One of the most eye-opening conversations I’ve had this year on the B.rad podcast was undoubtedly with Dr. Herman Pontzer. We talked about his fascinating work studying energy expenditure, and also his time studying the Hadza people in Northern Tanzania. Dr. Herman is hardly alone in his interest in the Hadza – these hunter-gatherers have been noted to have the “healthiest heart’s in the world” and are frequently subject to studies and observation because of their health and lifestyle.
Stanford University also did a study on the Hadza people that caught my eye recently, not just because it resulted in some pretty compelling findings, but also because one thing that stood out to me was their interpretation of the role fibrous foods play in the typical Hadza diet.
This conclusion didn’t come out of nowhere. A Stanford Professor did specifically mention fiber in his statement about the study, commenting that, “The Hadza get 100 or more grams of fiber a day in their food, on average. We average 15 grams per day.” But the problem is that everything about this assumption – that a high fiber diet is the key to having a healthy microbiome, and that eating a lot of fiber is one of the reasons why the Hadza are so healthy – is incorrect. It’s also not exactly groundbreaking to state that the average American isn’t nearly as healthy as someone who lives a traditional hunter-gatherer lifestyle…that’s just a given in most cases.
This conclusion didn’t come out of nowhere. A Stanford Professor did specifically mention fiber in his statement about the study, commenting that,“The Hadza get 100 or more grams of fiber a day in their food, on average. We average 15 grams per day.” But the problem is that this assumption – that a high fiber diet is the key to having a healthy microbiome, and that eating a lot of fiber is one of the reasons why the Hadza are so healthy – is incorrect. Not to mention the fact that it’s hardly eye opening to compare the diet of the average American to someone who lives their life in the traditional hunter-gatherer style!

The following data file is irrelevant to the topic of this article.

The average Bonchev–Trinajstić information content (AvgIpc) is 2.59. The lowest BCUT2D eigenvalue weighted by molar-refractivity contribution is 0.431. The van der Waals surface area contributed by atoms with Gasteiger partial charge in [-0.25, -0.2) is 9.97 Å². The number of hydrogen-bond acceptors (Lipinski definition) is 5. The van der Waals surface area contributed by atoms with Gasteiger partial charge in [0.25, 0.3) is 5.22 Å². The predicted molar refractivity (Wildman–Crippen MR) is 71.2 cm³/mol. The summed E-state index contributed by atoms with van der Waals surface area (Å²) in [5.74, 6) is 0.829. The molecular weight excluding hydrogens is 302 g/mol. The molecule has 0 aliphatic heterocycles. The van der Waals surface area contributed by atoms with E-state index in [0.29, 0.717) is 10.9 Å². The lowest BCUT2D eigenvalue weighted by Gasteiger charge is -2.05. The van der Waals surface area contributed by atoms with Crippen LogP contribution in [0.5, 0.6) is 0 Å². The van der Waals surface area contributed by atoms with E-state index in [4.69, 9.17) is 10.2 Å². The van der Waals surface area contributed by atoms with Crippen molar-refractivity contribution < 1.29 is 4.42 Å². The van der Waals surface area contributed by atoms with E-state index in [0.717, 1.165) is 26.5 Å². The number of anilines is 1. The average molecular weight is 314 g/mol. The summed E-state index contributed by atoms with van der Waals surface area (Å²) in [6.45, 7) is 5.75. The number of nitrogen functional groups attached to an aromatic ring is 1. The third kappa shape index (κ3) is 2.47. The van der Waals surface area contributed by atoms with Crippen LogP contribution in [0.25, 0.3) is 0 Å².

Ultimately, what is really alarming about these headlines is that the real truth is that fiber, as Dr. Paul Saladino has said on the B.Rad podcast before, is actually a total “myth.”
But what makes fiber a myth? Let’s take a quick look back into the history of this idea that extra fiber = good for you. This idea can actually be traced back to the 1950s, when a British surgeon named Denis Burkitt traveled to Africa, and noticed that locals did not have the same occurence of diverticulosis that was plaguing Britain at the time. So, Dr. Burkitt decided that that automatically meant fiber was the key to good health – but this was, unfortunately, all merely based on his observations (not scientific studies) of locals and their diets. And while he did end up identifying some other important dietary differences between Africans and Westerners (essentially, no processed food and higher animal fat consumption), he incorrectly gave all the credit to this supposed higher fiber intake. He even wrote a best-selling book about it, and since Dr. Burkitt was a respected doctor, the great myth of fiber just continued to snowball from there. More than 50 years later, it’s still prevalent – perhaps even more than ever, thanks to the popularity of plant-based diets in recent years.
But the risks that come with consuming plants are clear now, and have been for some time. Dr. Paul Saladino has described it perfectly: “Plants cannot run away, or bite or claw their way to freedom. Plants want to survive and reproduce, and therefore, they developed a variety of toxins to protect themselves from being eaten.”
I also had a deeply insightful conversation with Dr. Al Danenberg on B.Rad about fiber. Dr. Al revealed: “You do not need fiber from plants to have a healthy gut microbiome, and you don’t need fiber motility in the gut to have healthy bowel movements, because a lot of the motility in the gut is related to the mass cells that are within the system’s epithelial barrier that are communicating back and forth.” He went on to add: “Everything I know and I’ve read and personally experienced is that an animal-based diet is not only ideal for the human species, but it feeds our microbiome impressively.”